NATURAL RELIGION AND FOLK-LORE part hi
great a distance one of these sendings could be expected to take effect, I was told a as far as from here (Siong) to Ulu Selama,a a distance of probably two daysa journey across country.
The Malays especially fear the power of these a pointings,a which are, they believe, almost invariably fatal.
The beliefs of the Sakai, whether concerning celestial or terrestrial phenomena, have been very imperfectly described, and the scanty details that have been collected on this subject, except perhaps for the materials collected by Luering, are in no way characteristic, though they appear, so far as they go, to be very similar to those of the Semang.
Sakai Legend of Early ManaOrigin of the Blowpipe Patterns.
Originally man and beast lived on fruits alone, and every tree and plant (even rattan and bamboo) bore sweet and wholesome fruit. Demons (aHantua), however, dwelt in all of them, and hence men, whenever they desired to fell a tree, used to knock upon its trunk to warn the Demons to leave it. The land, however, was full of apes, who used to break off twigs at random through mere wantonness and thus incurred the wrath of the Demons; so that many trees took to bearing seeds only, or protected their fruit by means of hard or prickly shells ; or else bore but sour or noxious fruits. Then famine commenced, and Tuhan1 ordered the people to slay wild beasts also for food, and taught them the use of the blowpipe. Whereupon certain trees and plants offered to make their sap poisonous and lend it to man, so that they might be revenged upon the apes. The bamboo Demons, however, soon became wroth with man as well, because so many stems of bamboo were used, and entering the blowpipes either diverted the darts, or licked off the dart-poison to spoil their shooting. Then they applied once again to Tuhan for help, and Tuhan grasping in his red-hot hands a clump of aSeven Bamboosa (into which the Demons^had crept), forthwith turned the Demons themselves into stone.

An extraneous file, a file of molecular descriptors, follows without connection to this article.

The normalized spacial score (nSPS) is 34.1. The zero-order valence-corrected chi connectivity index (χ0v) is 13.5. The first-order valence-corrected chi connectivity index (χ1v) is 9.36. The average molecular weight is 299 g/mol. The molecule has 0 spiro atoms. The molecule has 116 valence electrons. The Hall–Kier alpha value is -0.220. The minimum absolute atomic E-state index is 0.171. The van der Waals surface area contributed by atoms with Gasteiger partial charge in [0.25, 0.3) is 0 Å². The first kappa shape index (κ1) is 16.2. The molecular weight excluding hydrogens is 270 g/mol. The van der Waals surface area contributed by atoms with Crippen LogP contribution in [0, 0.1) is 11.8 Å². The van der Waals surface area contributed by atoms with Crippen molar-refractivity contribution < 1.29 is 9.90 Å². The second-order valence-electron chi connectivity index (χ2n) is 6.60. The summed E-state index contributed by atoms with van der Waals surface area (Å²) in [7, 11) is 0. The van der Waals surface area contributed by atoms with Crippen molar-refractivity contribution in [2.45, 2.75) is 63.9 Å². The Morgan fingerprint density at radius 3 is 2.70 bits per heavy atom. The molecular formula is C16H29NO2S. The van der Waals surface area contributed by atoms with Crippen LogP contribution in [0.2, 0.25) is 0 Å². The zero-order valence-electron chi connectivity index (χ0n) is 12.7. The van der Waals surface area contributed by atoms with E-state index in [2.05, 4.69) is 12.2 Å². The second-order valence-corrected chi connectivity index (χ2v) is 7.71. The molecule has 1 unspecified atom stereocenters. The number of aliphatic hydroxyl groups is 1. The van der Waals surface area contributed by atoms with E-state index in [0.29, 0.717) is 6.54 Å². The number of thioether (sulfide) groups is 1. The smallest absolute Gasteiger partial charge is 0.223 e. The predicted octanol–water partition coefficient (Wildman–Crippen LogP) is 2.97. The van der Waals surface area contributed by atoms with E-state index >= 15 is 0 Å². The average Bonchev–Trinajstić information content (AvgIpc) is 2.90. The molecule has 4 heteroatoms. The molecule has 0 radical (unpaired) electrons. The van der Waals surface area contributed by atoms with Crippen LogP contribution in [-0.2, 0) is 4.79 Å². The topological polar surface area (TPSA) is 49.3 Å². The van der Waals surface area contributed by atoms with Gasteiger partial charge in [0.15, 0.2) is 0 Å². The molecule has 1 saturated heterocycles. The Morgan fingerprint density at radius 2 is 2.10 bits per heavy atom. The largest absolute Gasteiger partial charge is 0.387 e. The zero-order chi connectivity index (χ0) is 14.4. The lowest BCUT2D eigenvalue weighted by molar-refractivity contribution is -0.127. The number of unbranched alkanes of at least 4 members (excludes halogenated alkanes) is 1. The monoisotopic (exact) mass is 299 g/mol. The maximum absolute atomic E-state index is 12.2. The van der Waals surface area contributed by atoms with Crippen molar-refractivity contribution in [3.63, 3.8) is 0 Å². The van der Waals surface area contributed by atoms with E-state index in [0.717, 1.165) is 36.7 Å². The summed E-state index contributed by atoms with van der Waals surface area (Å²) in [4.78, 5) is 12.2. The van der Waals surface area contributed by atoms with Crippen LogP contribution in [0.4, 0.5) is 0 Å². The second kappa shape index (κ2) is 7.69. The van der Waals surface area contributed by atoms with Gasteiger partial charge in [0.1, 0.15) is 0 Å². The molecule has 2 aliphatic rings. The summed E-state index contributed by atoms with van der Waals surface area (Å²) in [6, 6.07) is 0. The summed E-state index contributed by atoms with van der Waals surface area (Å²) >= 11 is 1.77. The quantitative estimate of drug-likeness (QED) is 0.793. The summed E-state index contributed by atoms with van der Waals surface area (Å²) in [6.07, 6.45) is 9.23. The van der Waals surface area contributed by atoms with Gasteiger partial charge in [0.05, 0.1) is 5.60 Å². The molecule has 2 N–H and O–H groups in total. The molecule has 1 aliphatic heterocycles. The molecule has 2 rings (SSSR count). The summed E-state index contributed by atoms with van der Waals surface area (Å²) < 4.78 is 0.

The Batin,2 who had fallen asleep, now awoke, and Tuhan (seeing the Demons in his blowpipe stretching out their necks) called to him and told him to put the Demons into the fire by means of a long rattan (cane). So did the Batin, and so did they all, and thus many demons were killed.
After that Tuhan had annihilated the Demons, he observed, on his way, that the Batin and his people were suffering greatly from hunger and thirst. Therefore he touched the ground where the Seven Bamboos had been growing, until there shot up a number of fresh young bamboo sprouts, such as are willingly eaten by
1 Tuhan is of Malay or Malayan to southern (probably Jakun) influence, origin. The title of Batin, too, points 2 See Vaughan-Stevens, iii. 128, 129.1 Tuhan is of Malay or Malayan to southern (probably Jakun) influence, origin. The title of Batin, too, points 2 See Vaughan-Stevens, iii. 128, 129.